The Section 1557 Regulation also for the first time creates binding rules that define sex discrimination to include discrimination on the basis of gender identity. These rules require providers to treat patients based on the patient’s preferred gender. These new rules also require providers to amend their policies on the boarding of transgendered patients and the use of public facilities, such as bathrooms, to ensure equal treatment to transgendered patients based on their stated gender identity.
In addition to these new requirements, the Section 1557 Regulation requires nondiscrimination in the treatment of female patients including treatment and coverage decisions based on pregnancy status. One notable requirement of the law precludes providers from treating female patients differently on the basis of the patient’s decision to terminate a pregnancy.
On December 31, 2016, Judge Reed O’Connor of the United States District Court for the Northern District of Texas issued a nationwide injunction halting the implementation of the portions of the law that govern the treatment of transgendered patients as well as rules that would bar discrimination in treatment and coverage of female patients on the basis of their decision to terminate a pregnancy. Until the court determines whether DHHS had the authority to create these legal requirements, these portions of the Regulation are not enforceable. You can read the entire decision here.
Providers that have read the news coverage of this recent decision should be aware that all of the other requirements of the law remain intact. Violations of the remaining provisions of the regulation continue to be subject to investigation and regulatory action by the Office of Civil Rights, which has the authority to terminate a provider’s participation in Medicare, Medicaid, and TRICARE for violations of the law. Providers also continue to be subject to private discrimination lawsuits filed by patients for alleged violations of Section 1557.
If you are a health care provider and are not familiar with the requirements of Section 1557 or have not taken steps to comply with the law, you should quickly take steps to ensure that you become compliant with the law as soon as possible to avoid the risk of an OCR investigation or a lawsuit being filed by current patient.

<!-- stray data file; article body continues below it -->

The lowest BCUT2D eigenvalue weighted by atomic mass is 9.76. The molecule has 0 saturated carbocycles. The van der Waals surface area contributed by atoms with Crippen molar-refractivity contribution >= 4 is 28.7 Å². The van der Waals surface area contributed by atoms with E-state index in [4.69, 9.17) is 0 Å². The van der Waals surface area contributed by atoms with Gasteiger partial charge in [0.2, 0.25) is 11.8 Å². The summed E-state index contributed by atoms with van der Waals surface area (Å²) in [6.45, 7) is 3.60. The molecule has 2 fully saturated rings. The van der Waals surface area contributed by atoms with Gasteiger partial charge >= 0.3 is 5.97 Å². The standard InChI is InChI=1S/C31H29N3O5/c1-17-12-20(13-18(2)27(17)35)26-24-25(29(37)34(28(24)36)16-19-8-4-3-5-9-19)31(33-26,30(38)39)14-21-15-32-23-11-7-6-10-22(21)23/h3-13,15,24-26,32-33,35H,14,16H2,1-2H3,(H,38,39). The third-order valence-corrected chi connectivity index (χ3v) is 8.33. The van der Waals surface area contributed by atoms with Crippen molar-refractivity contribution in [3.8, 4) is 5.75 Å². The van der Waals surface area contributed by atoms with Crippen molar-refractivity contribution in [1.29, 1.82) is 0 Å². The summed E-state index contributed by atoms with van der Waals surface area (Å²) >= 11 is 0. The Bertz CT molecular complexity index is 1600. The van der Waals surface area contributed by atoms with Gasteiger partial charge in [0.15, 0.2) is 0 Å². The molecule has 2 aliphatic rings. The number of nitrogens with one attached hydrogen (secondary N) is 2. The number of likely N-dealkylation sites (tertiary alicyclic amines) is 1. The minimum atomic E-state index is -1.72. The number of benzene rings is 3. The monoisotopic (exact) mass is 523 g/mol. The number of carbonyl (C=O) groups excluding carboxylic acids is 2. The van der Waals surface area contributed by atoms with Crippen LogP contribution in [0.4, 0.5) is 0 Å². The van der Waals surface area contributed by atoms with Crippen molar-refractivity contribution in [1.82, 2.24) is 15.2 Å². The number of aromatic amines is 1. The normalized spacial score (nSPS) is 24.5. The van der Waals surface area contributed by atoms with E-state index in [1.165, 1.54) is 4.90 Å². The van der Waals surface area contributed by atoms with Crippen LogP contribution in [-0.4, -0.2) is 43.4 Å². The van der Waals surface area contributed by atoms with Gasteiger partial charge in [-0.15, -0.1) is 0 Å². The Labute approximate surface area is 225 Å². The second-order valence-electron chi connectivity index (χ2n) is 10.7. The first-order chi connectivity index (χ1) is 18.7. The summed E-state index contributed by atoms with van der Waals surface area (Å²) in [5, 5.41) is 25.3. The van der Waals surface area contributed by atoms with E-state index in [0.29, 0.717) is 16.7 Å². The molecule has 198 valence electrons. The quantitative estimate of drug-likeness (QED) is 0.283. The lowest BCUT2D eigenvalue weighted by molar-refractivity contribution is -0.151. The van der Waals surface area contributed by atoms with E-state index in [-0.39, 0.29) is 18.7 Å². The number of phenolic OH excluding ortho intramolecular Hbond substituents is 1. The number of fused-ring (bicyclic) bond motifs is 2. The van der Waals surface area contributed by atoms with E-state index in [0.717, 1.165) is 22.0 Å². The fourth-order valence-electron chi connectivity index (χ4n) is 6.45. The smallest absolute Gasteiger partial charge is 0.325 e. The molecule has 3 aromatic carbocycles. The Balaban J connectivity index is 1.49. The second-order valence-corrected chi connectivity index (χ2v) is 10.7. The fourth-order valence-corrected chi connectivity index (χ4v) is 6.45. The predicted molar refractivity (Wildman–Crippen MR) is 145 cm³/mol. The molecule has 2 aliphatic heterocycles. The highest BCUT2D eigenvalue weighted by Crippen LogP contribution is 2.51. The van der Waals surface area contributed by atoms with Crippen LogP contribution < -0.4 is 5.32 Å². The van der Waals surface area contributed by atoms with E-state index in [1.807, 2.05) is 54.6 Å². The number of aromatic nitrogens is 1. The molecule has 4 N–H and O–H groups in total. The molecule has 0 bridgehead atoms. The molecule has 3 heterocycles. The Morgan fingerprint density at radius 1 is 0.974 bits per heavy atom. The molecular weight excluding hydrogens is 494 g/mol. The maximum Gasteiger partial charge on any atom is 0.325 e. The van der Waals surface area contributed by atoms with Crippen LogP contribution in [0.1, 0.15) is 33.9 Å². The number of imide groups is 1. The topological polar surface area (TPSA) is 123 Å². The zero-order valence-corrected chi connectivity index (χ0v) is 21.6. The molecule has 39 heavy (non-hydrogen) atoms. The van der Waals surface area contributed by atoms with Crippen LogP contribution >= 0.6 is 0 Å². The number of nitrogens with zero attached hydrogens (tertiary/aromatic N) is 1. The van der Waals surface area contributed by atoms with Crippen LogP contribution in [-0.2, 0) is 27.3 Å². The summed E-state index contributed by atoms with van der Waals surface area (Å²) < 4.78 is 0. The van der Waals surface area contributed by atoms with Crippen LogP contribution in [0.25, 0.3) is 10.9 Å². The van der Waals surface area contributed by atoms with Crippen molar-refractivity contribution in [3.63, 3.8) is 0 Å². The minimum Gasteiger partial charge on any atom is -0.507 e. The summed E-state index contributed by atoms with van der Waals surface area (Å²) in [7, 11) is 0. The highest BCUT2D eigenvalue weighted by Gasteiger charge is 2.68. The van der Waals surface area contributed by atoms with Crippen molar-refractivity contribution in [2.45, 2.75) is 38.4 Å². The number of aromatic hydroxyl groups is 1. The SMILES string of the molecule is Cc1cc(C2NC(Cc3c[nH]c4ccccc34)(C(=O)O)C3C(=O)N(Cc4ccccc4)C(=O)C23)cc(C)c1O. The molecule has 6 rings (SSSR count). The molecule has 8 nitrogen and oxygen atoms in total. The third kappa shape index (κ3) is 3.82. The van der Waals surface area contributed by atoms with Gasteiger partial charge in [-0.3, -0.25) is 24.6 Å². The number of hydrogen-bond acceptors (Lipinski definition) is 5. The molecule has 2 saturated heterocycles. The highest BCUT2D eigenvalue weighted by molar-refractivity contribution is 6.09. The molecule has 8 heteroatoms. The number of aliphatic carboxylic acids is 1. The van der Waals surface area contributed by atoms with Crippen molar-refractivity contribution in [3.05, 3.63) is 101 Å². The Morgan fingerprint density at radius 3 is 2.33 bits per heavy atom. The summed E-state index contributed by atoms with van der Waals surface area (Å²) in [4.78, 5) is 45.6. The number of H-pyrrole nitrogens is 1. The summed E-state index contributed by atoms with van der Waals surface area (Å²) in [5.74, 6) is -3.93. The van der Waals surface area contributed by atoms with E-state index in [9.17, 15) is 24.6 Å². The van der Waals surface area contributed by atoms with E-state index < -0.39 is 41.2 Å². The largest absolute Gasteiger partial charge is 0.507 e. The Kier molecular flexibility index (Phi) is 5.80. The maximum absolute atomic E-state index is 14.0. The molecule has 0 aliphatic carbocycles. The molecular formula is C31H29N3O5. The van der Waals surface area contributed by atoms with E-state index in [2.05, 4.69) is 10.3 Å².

If you have any questions please feel free to reach out directly to Robb Leandro at RobbLeandro@parkerpoe.com or 919.835.4636.
Receiving an email that your practice has been identified for participating in the HIPAA Privacy, Security, and Breach Rules Audit Program is enough to raise anyone’s blood pressure. The likely response is to open the email immediately, determine the scope of the audit, and mobilize a team to prepare for the response.Read More
On November 10, 2016, the Office of Inspector General (“the OIG”) of the U.S. Department of Health and Human Services (“DHHS”) released its 2017 Work Plan. Published annually and updated throughout the year, the Work Plan identifies the OIG’s key areas of focus as it carries out its mission of protecting the integrity of programs within DHHS. The OIG is charged with ensuring the integrity of more than 100 programs administered by DHHS, including those within the Centers for Medicare and Medicaid Services, Center for Disease Control and Prevention, the Food and Drug Administration, and the National Institute of Health. The OIG Work Plan summarizes the OIG’s current activities – comprised of both new and revised activities — along with information regarding previously identified activities that have been completed, postponed, or cancelled.
The Work Plan highlights new and continuing priorities applicable to various provider types, including hospitals, nursing homes, hospices, home health, clinical laboratories, physicians and other health professionals, medical equipment suppliers and manufacturers, pharmaceutical manufacturers and other providers and suppliers.
The 2017 Work Plan is available here.
The following is a sampling of some of the new and ongoing efforts highlighted in the Work Plan:
I vaguely recall the word “monopsony” from an introductory economics course, but to be honest, I could not remember what it means. The term monopsony is defined as, “a market condition where one or a small group of firms exercise such control over a particular product or service that they are able to pay lower prices for its inputs.” While a monopoly can result in higher consumer prices, a monopsony allows the controlling company to lower its costs of production by paying less than would be the case in a competitive marketplace.
Earlier this month, the President’s Council of Economic Advisors released an issues brief discussing the consequences of a labor market monopsony on wages and economic equality. The Council identified monopsony as a significant contributing factor behind slow wage growth in the U.S. in recent years. Absent a competitive labor market in some industries, employees lack the ability to increase their incomes by selling their services to a competitor.